Data is useful only when it informs decisions or prompts action.
With telematics you can learn everything you ever wanted to know about a piece of equipment: its location, the number of hours it’s in operation each day, the amount of fuel it’s using, its minute-to-minute engine temperature and hydraulic pressure — even how much time a dozer spends moving forward versus backward. But when it comes to data, more is not necessarily better. At some point, it becomes noise.
“Some companies even quit looking at telematics data because it’s just too much of a burden,” said Mike Bierschbach, director of enterprise intelligence for United Rentals.
There is a way to overcome this data overload. In short, said Bierschbach, “You need to have a plan for the data, to understand what business problem you’re trying to solve for, and then customize the data to the problem statement.”
Bierschbach offers these suggestions for making your telematics data work harder for you.
Identify a problem that needs to be solved
The first step is to understand what you’re trying to accomplish by collecting data. “You don’t want to just dive in, look at all the data and then try to solve a problem with that data,” Bierschbach said. “Companies should identify a problem that needs to be solved and then custom tailor their data to fit that business case.”
One common mistake companies make is thinking that if data is available, they want it.
“They don’t think through the business case. Just because a machine can measure and produce a data point back to you doesn’t mean that you need that particular data point.”
Bierschbach recalled one customer who wanted to continuously monitor the soot levels in all of its diesel particulate filters.
“But they really didn’t want to know the soot level in every diesel particulate filter; what they wanted to know is which diesel particulate filters are beginning to be overly plugged. You have to look at the data from the right angle.”
“We have a customer that wanted to monitor a very specific process within their environment. With a couple of small tweaks in our methodology we were able to accomplish what they wanted. It’s not a typical telematics solution; they wanted to ensure that each piece of equipment went through several stages of maintenance. By changing our program’s reporting rate, we could confirm that each of the pieces did go through each stage of the process.”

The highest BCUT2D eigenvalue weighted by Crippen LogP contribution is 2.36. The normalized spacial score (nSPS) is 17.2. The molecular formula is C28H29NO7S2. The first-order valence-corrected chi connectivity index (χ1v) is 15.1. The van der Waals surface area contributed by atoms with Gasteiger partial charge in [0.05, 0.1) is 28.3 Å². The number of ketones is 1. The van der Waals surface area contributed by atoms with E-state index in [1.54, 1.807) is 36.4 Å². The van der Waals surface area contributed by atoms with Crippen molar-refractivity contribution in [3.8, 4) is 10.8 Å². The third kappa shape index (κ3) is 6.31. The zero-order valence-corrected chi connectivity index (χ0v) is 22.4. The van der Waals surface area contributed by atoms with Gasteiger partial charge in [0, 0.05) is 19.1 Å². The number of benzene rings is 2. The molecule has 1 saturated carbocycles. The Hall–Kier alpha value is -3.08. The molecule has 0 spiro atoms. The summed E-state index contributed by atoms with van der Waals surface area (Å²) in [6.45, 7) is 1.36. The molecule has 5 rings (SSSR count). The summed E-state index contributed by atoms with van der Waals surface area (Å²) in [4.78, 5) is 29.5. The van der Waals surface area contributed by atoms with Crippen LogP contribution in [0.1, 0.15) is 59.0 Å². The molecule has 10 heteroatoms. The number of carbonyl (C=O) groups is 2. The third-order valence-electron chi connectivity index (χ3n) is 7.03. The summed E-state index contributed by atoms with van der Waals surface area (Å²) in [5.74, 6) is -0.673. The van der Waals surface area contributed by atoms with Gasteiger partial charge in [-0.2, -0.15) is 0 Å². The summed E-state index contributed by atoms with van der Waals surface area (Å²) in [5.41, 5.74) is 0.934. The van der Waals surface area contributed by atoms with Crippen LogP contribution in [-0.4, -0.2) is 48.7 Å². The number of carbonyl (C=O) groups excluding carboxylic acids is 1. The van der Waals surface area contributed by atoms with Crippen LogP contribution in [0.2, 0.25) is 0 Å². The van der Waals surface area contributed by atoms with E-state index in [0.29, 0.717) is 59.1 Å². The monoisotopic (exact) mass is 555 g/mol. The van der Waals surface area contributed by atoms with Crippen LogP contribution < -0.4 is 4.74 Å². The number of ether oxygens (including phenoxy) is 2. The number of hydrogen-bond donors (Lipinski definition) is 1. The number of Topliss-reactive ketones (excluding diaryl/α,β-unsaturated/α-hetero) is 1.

Determine what data a business group needs
While several managers in your company may want data about a piece of equipment, it’s unlikely they all want the same information. Set up your telematics system so they get only what they need to do their jobs effectively.
“You’ve got to customize it to the end user,” Bierschbach said.
For example, project managers will want data that lets them determine if a piece of equipment is being underutilized or worked too hard. That lets them adjust resources as necessary. But they are probably not interested in the information that service managers will need, such as how much fuel a piece of equipment is using or how certain parts or systems are operating.
The frequency of data collection will also vary according to each manager’s needs. A fleet manager who wants a quarterly overview of equipment utilization doesn’t need every-half-hour updates on where the equipment is located. An on-site project manager, on the other hand, may find that information invaluable.
Tailoring the telematics data reports to each manager’s requirements lets them use the data instead of drowning in it. (They can always access more data if they need it.)
United Rentals’ equipment management platform Total Control allows users to easily add and remove telematics data points, filter for certain data points and set alerts around certain data points.
Be curious and creative when you’re thinking about how telematics data can help solve a particular problem. Instead of trying to manipulate masses of data yourself, ask your telematics provider if you can adjust the current data flow to provide the insights you need.
“We have a customer that wanted to monitor a very specific process within their environment. With a couple of small tweaks in our methodology we were able to accomplish what they wanted,” said Bierschbach. “It’s not a typical telematics solution; they wanted to ensure that each piece of equipment went through several stages of maintenance. By changing our program’s reporting rate, we could confirm that each of the pieces did go through each stage of the process.”
Explore the possibilities of linking data from other systems, such as service records or operator logs, to your telematics data. Instead of having to access information from a variety of sources, you might be able to look at it all in one place.
Work with data analysts who understand your industry
Many telematics service providers offer some type of data analytics service that packages the telematics data into easily digested formats.
“The early stages of such partnerships work very well, but pretty soon it becomes clear that you need some subject matter experts in your data analyst group. You need someone who has familiarity with your business because they can understand and respond to business leaders’ requests more effectively,” said Bierschbach.
Once you know why you want telematics data and what data you want, and you have someone who can effectively analyze it, you can stop wasting time swimming through seas of extraneous information and start using relevant data points to drive improved productivity.
Freelance writer Mary Lou Jay writes about business and technical developments in a variety of industries. She has been covering residential and commercial construction for more than 25 years.